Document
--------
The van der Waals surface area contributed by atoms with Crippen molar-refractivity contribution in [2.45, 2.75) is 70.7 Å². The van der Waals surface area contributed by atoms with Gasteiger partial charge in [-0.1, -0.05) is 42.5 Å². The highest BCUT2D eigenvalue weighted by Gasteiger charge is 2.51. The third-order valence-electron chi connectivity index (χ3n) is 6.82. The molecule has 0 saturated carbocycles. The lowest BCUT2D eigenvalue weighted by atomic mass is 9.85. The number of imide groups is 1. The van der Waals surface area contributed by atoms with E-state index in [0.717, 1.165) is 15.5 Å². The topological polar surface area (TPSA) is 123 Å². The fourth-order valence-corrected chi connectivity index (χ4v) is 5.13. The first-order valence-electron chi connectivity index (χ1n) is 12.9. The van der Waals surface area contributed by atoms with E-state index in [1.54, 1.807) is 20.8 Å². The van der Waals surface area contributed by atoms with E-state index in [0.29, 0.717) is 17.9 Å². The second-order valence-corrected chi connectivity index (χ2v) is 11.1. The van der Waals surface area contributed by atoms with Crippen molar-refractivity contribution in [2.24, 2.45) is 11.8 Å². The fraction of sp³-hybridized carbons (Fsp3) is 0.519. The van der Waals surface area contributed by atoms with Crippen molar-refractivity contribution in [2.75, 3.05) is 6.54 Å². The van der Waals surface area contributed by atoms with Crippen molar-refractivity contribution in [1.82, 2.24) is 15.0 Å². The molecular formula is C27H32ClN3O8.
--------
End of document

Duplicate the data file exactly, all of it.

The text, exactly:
The van der Waals surface area contributed by atoms with Crippen molar-refractivity contribution in [2.45, 2.75) is 70.7 Å². The van der Waals surface area contributed by atoms with Gasteiger partial charge in [-0.1, -0.05) is 42.5 Å². The highest BCUT2D eigenvalue weighted by Gasteiger charge is 2.51. The third-order valence-electron chi connectivity index (χ3n) is 6.82. The molecule has 0 saturated carbocycles. The lowest BCUT2D eigenvalue weighted by atomic mass is 9.85. The number of imide groups is 1. The van der Waals surface area contributed by atoms with E-state index in [0.717, 1.165) is 15.5 Å². The topological polar surface area (TPSA) is 123 Å². The fourth-order valence-corrected chi connectivity index (χ4v) is 5.13. The first-order valence-electron chi connectivity index (χ1n) is 12.9. The van der Waals surface area contributed by atoms with E-state index in [1.54, 1.807) is 20.8 Å². The van der Waals surface area contributed by atoms with E-state index in [0.29, 0.717) is 17.9 Å². The second-order valence-corrected chi connectivity index (χ2v) is 11.1. The van der Waals surface area contributed by atoms with Crippen molar-refractivity contribution in [2.24, 2.45) is 11.8 Å². The fraction of sp³-hybridized carbons (Fsp3) is 0.519. The van der Waals surface area contributed by atoms with Crippen molar-refractivity contribution in [2.75, 3.05) is 6.54 Å². The van der Waals surface area contributed by atoms with Crippen molar-refractivity contribution in [1.82, 2.24) is 15.0 Å². The molecular formula is C27H32ClN3O8.